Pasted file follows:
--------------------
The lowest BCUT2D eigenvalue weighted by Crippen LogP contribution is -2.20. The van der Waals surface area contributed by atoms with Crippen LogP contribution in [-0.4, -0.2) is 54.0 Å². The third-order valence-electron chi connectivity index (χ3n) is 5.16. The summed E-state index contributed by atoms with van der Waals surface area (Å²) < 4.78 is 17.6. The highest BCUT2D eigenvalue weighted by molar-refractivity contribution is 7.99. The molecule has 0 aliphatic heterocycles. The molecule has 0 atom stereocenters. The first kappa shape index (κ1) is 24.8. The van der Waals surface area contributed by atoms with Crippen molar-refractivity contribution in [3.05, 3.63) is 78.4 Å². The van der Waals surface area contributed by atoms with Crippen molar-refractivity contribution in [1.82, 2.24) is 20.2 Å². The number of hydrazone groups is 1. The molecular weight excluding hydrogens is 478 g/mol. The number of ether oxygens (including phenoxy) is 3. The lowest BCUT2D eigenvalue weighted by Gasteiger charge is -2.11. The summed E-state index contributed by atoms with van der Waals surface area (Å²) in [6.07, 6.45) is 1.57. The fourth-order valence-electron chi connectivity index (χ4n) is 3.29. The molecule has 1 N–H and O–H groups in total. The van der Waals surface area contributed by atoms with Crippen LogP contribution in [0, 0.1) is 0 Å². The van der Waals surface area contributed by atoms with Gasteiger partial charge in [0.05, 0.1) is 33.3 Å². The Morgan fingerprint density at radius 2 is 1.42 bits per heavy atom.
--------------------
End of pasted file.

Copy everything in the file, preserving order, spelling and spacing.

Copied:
The lowest BCUT2D eigenvalue weighted by Crippen LogP contribution is -2.20. The van der Waals surface area contributed by atoms with Crippen LogP contribution in [-0.4, -0.2) is 54.0 Å². The third-order valence-electron chi connectivity index (χ3n) is 5.16. The summed E-state index contributed by atoms with van der Waals surface area (Å²) < 4.78 is 17.6. The highest BCUT2D eigenvalue weighted by molar-refractivity contribution is 7.99. The molecule has 0 aliphatic heterocycles. The molecule has 0 atom stereocenters. The first kappa shape index (κ1) is 24.8. The van der Waals surface area contributed by atoms with Crippen molar-refractivity contribution in [3.05, 3.63) is 78.4 Å². The van der Waals surface area contributed by atoms with Crippen molar-refractivity contribution in [1.82, 2.24) is 20.2 Å². The number of hydrazone groups is 1. The molecular weight excluding hydrogens is 478 g/mol. The number of ether oxygens (including phenoxy) is 3. The lowest BCUT2D eigenvalue weighted by Gasteiger charge is -2.11. The summed E-state index contributed by atoms with van der Waals surface area (Å²) in [6.07, 6.45) is 1.57. The fourth-order valence-electron chi connectivity index (χ4n) is 3.29. The molecule has 1 N–H and O–H groups in total. The van der Waals surface area contributed by atoms with Crippen LogP contribution in [0, 0.1) is 0 Å². The van der Waals surface area contributed by atoms with Gasteiger partial charge in [0.05, 0.1) is 33.3 Å². The Morgan fingerprint density at radius 2 is 1.42 bits per heavy atom.